MARKETING

Why Would I Pay for a Review?

BY HANNAH GUY • July 17, 2020

Why Would I Pay for a Review?

With so many books in the marketplace, it can be difficult to make your story stand out. A beautiful cover and enticing descriptive copy will help catch a reader’s attention, but praise from others is one of the most persuasive means of convincing a reader to click the “Buy” button or walk to the cash register. Especially when shopping online, it’s rare that any of us makes a purchase these days without checking out the professional opinions of reviewers we trust, along with user reviews.

The obstacle for authors—especially those who are self-published or published by a traditional but small press—is that there are still way more books than professional reviewers, and you can mail a copy of your book to every newspaper, magazine, and blogger in the nation and still not get plucked from the pile for review. So how do you guarantee that your book gets in front of a professional reviewer? You can purchase a review.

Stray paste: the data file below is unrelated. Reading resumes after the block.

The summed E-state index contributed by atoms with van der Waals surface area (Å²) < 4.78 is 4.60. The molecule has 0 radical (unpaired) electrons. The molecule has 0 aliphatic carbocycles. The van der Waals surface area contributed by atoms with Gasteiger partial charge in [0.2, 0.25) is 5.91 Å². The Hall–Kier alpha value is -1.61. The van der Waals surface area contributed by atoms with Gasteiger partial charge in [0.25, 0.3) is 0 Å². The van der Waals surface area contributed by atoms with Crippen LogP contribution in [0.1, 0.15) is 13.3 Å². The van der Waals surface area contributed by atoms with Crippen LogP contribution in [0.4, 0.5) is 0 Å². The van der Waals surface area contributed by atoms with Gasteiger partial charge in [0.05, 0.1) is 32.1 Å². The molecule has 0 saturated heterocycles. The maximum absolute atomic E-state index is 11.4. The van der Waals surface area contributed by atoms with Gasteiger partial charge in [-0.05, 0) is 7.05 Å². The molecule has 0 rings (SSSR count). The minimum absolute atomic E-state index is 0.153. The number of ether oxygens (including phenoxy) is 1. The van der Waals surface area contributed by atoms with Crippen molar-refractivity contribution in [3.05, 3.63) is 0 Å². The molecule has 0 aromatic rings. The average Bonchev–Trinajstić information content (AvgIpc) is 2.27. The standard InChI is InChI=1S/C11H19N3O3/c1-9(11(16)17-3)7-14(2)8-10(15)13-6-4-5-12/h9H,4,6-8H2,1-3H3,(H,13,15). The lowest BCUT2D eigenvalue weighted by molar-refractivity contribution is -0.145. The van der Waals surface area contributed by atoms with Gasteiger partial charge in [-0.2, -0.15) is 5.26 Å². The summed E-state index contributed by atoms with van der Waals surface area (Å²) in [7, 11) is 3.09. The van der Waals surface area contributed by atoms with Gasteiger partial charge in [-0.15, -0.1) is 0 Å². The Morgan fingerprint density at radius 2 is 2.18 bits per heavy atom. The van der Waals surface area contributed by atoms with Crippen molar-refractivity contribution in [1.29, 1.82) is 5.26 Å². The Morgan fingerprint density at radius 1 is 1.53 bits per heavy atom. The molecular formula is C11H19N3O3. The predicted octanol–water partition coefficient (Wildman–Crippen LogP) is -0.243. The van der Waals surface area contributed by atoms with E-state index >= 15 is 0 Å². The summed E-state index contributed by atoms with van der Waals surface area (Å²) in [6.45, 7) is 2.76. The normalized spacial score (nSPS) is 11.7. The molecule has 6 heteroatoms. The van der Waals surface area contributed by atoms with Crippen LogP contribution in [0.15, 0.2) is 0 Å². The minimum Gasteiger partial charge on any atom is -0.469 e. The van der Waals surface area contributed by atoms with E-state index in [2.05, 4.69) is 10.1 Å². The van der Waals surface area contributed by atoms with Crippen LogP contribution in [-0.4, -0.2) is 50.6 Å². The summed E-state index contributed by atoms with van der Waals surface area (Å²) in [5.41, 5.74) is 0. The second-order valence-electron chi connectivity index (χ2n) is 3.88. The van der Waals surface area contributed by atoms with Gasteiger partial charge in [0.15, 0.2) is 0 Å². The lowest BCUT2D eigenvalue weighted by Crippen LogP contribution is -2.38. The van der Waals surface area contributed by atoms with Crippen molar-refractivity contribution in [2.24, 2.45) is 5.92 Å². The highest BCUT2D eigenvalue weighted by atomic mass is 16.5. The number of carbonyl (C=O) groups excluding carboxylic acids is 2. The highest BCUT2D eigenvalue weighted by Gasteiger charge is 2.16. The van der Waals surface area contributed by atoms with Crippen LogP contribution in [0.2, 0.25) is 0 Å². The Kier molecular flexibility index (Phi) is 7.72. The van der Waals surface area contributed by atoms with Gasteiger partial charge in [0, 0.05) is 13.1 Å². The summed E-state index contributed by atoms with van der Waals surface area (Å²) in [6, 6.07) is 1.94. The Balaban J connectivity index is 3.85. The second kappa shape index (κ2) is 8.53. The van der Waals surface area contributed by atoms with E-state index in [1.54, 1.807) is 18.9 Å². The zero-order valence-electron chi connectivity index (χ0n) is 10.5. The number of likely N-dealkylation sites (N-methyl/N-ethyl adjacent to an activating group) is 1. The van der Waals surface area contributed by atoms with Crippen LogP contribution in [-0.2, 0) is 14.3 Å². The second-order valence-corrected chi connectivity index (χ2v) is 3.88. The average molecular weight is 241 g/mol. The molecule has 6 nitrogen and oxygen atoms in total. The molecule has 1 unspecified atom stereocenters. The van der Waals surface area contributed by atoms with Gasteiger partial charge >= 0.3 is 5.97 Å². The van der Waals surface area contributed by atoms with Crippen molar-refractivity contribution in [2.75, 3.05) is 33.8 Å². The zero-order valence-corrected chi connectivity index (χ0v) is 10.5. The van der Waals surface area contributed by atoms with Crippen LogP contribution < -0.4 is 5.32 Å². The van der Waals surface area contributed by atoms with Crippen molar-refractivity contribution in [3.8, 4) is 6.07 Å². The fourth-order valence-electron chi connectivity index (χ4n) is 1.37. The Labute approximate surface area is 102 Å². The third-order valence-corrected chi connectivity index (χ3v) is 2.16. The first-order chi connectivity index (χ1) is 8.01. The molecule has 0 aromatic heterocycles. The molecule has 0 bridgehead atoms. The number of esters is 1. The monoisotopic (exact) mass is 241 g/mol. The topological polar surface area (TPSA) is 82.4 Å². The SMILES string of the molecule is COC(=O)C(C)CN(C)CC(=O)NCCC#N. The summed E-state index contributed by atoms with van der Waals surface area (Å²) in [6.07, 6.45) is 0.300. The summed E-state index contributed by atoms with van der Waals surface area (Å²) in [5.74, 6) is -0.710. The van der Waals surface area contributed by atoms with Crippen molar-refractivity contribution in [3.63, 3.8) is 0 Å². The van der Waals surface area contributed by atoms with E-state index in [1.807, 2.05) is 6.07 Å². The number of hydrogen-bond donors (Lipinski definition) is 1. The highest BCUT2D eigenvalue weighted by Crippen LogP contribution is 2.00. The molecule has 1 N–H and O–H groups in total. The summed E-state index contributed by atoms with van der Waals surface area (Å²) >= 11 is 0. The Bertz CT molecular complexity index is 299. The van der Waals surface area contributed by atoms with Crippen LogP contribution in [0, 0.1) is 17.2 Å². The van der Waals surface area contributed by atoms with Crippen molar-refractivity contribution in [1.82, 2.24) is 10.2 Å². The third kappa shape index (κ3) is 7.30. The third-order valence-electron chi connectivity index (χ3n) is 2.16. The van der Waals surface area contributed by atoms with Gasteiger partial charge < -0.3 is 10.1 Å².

What exactly is a paid review?

A paid review is when an author (or their agent, editor, or publicist) pays for a literary critique of a book—whether it’s from an individual, a company, or an established review publication. At reputable companies, you’re paying for someone’s time to read the book and publish a review—but payment does not influence the reviewer’s commentary. Here, we’ll be spaking about trade reviews specifically: established outlets like Kirkus Reviews' Kirkus Indie program, Reedsy Discovery, IndieReader, and BlueInk Review, which offer professional reviewing services. These are often called “editorial reviews” to distinguish them from reader reviews (such as the kind you find on Amazon).

Trade reviews do not guarantee a positive review but merely ensure that the book is read and assessed by an experienced and vetted book reviewer. So it is possible to pay for a review and not receive a glowing critique—maintaining objectivity is how editorial review services protect their integrity. That said, even negative or mixed-opinion reviews can be valuable because they offer insight into how readers may receive your work.

Where would I use a paid review?